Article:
A randomized prospective pilot trial of Web-delivered epilepsy stigma reduction communications in young adults

Martha Sajatovic*, Lynn K. Herrmann, Jamie R. Van Doren, Curtis Tatsuoka, Elisabeth Welter, Adam T. Perzynski, Ashley Bukach, Kelley Needham, Hongyan Liu, Anne T. Berg

*Corresponding author for this work

Research output: Contribution to journalArticlepeer-review

8 Scopus citations

Abstract

Objective: Epilepsy is a common neurological condition that is often associated with stigmatizing attitudes and negative stereotypes among the general public. This randomized controlled trial (RCT) tested two new communication approaches targeting epilepsy stigma versus an education-alone approach. Methods: Two brief stigma-reduction videos were developed, informed by community stakeholder input; one highlighted role competency in people with epilepsy; the other highlighted social inclusion of people with epilepsy. A control video was also developed. A Web-based survey using a prospective RCT design compared effects of experimental videos and control on acceptability, perceived impact, epilepsy knowledge, and epilepsy stigma. Epilepsy knowledge and stigma were measured with the Epilepsy Knowledge Questionnaire (EKQ) and Attitudes and Beliefs about Living with Epilepsy (ABLE), respectively. Results: A total of 295 participants completed the study. Mean age was 23.1 (standard deviation = 3.27) years; 59.0% were male, and 71.4% were white. Overall, respondents felt videos impacted their epilepsy attitudes. EKQ scores were similar across videos, with a trend for higher knowledge in experimental videos versus control (p = 0.06). The role competency and control videos were associated with slightly better perceived impact on attitudes. There were no differences between videos on ABLE scores (p = 0.568). There were subgroup differences suggesting that men, younger individuals, whites, and those with personal epilepsy experience had more stigmatizing attitudes. Significance: This RCT tested communication strategies to improve knowledge and attitudes about epilepsy. Although this initial effort will require follow-up, we have demonstrated the acceptability, feasibility, and potential of novel communication strategies to target epilepsy stigma, and a Web-based approach for assessing them.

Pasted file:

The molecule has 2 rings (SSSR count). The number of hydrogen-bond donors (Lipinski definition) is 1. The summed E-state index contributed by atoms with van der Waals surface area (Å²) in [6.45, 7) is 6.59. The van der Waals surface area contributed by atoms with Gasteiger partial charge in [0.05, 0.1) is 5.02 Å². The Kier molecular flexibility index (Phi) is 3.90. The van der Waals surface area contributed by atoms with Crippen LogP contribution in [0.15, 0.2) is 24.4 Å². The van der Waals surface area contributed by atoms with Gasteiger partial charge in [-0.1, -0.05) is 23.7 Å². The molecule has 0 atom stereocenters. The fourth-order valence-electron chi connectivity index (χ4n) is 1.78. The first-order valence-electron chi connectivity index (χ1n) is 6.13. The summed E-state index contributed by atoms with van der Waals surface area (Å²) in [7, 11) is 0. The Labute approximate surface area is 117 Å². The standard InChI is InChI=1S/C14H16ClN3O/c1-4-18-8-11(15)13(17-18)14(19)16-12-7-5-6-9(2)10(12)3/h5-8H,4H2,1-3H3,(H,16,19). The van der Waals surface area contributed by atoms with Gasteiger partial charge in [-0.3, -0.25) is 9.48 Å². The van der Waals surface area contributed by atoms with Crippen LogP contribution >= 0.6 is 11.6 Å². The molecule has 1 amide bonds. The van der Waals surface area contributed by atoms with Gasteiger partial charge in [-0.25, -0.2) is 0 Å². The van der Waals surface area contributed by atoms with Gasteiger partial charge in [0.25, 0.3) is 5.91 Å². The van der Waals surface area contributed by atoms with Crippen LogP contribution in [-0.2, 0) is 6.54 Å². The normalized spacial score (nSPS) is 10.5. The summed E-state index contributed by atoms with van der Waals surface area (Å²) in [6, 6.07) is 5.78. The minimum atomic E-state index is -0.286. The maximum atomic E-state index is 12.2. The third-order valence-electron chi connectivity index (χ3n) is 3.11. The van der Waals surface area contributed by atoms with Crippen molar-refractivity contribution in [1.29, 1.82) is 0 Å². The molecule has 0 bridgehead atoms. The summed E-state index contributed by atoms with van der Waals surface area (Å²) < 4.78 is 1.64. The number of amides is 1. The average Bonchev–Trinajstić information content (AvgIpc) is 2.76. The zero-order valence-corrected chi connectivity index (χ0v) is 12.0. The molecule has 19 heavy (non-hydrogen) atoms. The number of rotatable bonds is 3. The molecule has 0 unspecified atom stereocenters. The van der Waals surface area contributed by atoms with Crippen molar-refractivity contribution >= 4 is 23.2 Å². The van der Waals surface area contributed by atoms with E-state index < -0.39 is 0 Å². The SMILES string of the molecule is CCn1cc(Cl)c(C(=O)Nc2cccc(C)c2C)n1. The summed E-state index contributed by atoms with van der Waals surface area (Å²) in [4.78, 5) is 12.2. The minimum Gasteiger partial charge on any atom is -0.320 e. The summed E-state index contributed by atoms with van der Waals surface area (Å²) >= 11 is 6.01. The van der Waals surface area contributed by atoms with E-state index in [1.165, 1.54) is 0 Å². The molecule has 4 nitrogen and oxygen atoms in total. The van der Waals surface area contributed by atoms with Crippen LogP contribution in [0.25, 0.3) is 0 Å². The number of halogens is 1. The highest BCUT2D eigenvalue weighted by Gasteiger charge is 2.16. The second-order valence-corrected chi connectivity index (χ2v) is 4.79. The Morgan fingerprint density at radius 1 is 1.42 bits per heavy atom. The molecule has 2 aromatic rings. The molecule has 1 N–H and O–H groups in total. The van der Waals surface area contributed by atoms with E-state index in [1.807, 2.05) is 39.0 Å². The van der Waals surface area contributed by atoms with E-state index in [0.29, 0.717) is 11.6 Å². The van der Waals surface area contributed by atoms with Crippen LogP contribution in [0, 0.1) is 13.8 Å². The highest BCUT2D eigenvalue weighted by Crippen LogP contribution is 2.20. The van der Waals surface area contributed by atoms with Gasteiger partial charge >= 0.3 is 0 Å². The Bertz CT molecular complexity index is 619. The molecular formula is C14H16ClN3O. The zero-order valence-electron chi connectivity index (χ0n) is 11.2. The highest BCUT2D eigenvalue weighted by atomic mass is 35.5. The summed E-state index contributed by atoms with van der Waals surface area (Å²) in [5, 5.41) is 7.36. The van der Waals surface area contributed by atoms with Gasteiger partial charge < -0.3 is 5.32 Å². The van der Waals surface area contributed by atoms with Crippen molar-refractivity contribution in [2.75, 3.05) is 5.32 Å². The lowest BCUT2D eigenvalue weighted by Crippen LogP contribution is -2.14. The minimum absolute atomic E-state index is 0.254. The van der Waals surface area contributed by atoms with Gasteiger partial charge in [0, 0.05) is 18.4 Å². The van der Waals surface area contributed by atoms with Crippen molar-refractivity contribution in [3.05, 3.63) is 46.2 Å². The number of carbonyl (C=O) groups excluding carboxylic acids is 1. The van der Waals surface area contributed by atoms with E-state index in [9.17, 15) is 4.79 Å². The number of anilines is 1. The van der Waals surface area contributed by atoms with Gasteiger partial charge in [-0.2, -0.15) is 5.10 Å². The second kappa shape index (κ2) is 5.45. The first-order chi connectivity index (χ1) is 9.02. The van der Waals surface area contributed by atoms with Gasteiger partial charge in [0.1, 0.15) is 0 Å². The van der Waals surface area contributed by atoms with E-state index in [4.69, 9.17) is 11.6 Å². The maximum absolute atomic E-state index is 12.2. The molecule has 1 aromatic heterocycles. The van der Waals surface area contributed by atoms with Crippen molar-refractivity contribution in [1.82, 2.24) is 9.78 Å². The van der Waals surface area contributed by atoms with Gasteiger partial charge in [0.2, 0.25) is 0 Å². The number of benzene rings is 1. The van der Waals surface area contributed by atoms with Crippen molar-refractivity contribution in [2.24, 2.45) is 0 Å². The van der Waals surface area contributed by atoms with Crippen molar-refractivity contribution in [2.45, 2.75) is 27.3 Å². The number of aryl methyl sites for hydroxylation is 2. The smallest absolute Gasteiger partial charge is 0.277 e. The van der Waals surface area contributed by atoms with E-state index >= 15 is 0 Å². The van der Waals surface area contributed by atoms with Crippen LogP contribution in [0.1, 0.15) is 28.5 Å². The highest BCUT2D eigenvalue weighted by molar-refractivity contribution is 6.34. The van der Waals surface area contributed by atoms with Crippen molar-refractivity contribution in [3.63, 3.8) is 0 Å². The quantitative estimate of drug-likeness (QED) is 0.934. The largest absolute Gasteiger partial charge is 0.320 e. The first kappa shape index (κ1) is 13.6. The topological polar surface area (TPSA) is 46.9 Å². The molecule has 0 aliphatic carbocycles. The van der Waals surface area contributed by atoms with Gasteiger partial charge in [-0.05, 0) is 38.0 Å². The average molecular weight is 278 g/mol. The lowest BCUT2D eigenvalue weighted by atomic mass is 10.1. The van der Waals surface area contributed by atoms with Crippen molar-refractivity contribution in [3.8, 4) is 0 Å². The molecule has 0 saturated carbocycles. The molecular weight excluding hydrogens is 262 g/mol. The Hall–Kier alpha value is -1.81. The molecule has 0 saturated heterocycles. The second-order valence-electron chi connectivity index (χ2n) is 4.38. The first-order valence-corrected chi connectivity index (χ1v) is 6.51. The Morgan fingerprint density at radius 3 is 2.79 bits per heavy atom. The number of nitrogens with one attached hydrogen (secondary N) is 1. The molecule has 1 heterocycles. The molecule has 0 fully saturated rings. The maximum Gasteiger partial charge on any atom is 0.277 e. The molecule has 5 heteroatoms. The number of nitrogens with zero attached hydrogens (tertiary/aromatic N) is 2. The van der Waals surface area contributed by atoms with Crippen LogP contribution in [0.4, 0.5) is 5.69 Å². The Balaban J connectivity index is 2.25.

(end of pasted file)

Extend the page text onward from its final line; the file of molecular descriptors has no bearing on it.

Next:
Original languageEnglish (US)
Pages (from-to)1946-1954
Number of pages9
JournalEpilepsia
Volume58
Issue number11
DOIs
StatePublished - Nov 2017

Keywords

  • Discrimination
  • Seizures
  • Stereotypes

ASJC Scopus subject areas

  • Neurology
  • Clinical Neurology

Fingerprint Dive into the research topics of 'A randomized prospective pilot trial of Web-delivered epilepsy stigma reduction communications in young adults'. Together they form a unique fingerprint.

Cite this